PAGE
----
Basic Information about AIDS
WHAT DOES "AIDS"MEAN?
AIDS stands for Acquired Immune Deficiency Syndrome:
Acquired means you can get infected with it; |
Immune Deficiency means a weakness in the body's system that fights diseases.
Syndrome means a group of health problems that make up a disease.
AIDS is caused by a virus called HIV, the Human Immunodeficiency Virus. If you get infected with HIV, your body will try to fight the infection. It will make "antibodies", special molecules that are supposed to fight HIV. When you get a blood test for HIV, the test looks for these antibodies. If you have them in your blood, it means that you have HIV infection. People who have the HIV antibodies are called "HIV-Positive". Fact Sheet 102 has more information on HIV testing. Being HIV-positive, or having HIV disease, is not the same as having AIDS. Many people are HIV-positive but don't get sick for many years. As HIV disease continues, it slowly wears down the immune system. Viruses, parasites, fungi and bacteria that usually don't cause any problems can make you very sick if your immune system is damaged. These are called "opportunistic infections" (see Fact Sheet 500). HOW DO YOU GET AIDS? You don't actually "get" AIDS. You might get infected with HIV, and later you might develop AIDS. You can get infected with HIV from anyone who's infected, even if they don't look sick, and even if they haven't tested HIV-positive yet. The blood, vaginal fluid, semen, and breast milk of people infected with HIV has enough of the virus in it to infect other people. Most people get the HIV virus by: Having sex with an infected person.
Sharing a needle (shooting drugs) with someone who's infected
Being born when the mother is infected, or drinking the breast milk of an infected woman.
Getting a transfusion of infected blood used to be a way people got AIDS, but now the blood supply is screened very carefully and the risk is extremely low. There are no documented cases of HIV being transmitted by tears or saliva, but it is possible to be infected with HIV through oral sex or in rare cases through deep kissing, especially if you have open sores in your mouth or bleeding gums. In the United States, there are about 800,000 to 900,000 people who are HIV-positive. Over 300,000 people are living with AIDS. Each year, there are about 40,000 new infections. In the mid-1990s, AIDS was a leading cause of death. However, newer treatments have cut the AIDS death rate significantly. WHAT HAPPENS IF I'M HIV POSITIVE? You might not know if you get infected by HIV. Some people get fever, headache, sore muscles and joints, stomach ache, swollen lymph glands, or a skin rash for one or two weeks. Most people think it's the flu. Some people have no symptoms. Fact Sheet 103 has more information on the early stage of HIV infection. The virus will multiply in your body for a few weeks or even months before your immune system responds. During this time, you won't test positive for HIV, but you can infect other people. When your immune system responds, it starts to make antibodies. When this happens, you will test positive for HIV. After the first flu-like symptoms, some people with HIV stay healthy for ten years or longer. But during this time, HIV is damaging your immune system. One way to measure the damage to your immune system is to count your CD4+ cells you have. These cells, also called "T-helper" cells, are an important part of the immune system. Healthy people have between 500 and 1,500 CD4+cells in milliliter of blood. Fact Sheet 412 has more information on T-cells. Without treatment, your CD4+ cell will most likely go down. You might start having signs of HIV disease like fevers, night sweats, diarrhea, or swollen lymph nodes. If you have HIV disease, these problems will last more than a few days, and probably continue for several weeks. HOW DO I KNOW IF I HAVE AIDS? HIV disease becomes AIDS when your immune system is seriously damaged. If you have less than 200 CD4+ cells or if your CD4+ percentage is less than 14%, you have AIDS. See Fact Sheet 412 for more information on CD4+ cells. If you get an opportunistic infection, you have AIDS. There is an "official" list of opportunistic infections, put out by the Centers for Disease Control (CDC). The most common ones are: PCP (Pneumocystis carinii pneumonia), a lung infection;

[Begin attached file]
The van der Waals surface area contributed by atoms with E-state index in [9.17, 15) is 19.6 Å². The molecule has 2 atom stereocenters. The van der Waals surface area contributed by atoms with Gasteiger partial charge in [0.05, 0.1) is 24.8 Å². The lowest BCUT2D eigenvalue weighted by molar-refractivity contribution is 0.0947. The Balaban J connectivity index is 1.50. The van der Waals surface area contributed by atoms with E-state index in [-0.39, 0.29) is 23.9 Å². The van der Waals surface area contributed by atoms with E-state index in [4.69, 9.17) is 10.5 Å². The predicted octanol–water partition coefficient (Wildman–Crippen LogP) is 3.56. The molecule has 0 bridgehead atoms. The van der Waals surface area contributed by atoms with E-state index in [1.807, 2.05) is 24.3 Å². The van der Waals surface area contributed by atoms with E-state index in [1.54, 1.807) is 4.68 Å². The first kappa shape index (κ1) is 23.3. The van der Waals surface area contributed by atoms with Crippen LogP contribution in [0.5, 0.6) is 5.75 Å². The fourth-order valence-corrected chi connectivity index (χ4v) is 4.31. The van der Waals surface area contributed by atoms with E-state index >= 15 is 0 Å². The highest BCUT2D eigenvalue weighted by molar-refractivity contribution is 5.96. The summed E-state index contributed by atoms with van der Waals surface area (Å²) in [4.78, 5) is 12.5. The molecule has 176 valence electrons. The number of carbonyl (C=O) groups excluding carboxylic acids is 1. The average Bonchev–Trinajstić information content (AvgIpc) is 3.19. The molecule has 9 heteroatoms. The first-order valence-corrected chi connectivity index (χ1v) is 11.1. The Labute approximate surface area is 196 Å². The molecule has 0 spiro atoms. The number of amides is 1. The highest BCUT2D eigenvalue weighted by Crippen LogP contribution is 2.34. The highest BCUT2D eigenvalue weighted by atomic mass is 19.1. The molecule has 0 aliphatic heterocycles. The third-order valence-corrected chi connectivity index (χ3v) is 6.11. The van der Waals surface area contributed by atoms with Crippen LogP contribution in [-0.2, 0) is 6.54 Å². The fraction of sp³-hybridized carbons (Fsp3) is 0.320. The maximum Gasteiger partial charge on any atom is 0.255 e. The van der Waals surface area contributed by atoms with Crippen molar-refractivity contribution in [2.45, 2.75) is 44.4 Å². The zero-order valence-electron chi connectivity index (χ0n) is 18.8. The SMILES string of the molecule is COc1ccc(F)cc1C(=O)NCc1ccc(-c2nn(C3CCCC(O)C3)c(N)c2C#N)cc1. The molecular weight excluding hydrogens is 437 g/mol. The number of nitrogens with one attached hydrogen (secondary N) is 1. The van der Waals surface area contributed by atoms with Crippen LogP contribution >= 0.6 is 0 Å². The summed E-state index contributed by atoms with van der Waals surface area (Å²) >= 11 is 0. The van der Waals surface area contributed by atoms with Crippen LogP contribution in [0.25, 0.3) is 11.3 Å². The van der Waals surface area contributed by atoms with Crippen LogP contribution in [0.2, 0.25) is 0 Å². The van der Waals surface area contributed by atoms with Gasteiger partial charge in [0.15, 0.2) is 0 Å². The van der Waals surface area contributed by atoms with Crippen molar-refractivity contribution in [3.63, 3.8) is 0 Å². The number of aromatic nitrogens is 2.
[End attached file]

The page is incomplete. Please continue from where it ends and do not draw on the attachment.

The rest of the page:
KS (Kaposi's sarcoma), a skin cancer;
CMV (Cytomegalovirus), an infection that usually affects the eyes; and Candida, a fungal infection that can cause thrush (a white film in your mouth) or infections in your throat or vagina. AIDS-related diseases also includes serious weight loss, brain tumors, and other health problems. Without treatment, these opportunistic infections can kill you. The official CDC definition of AIDS is available at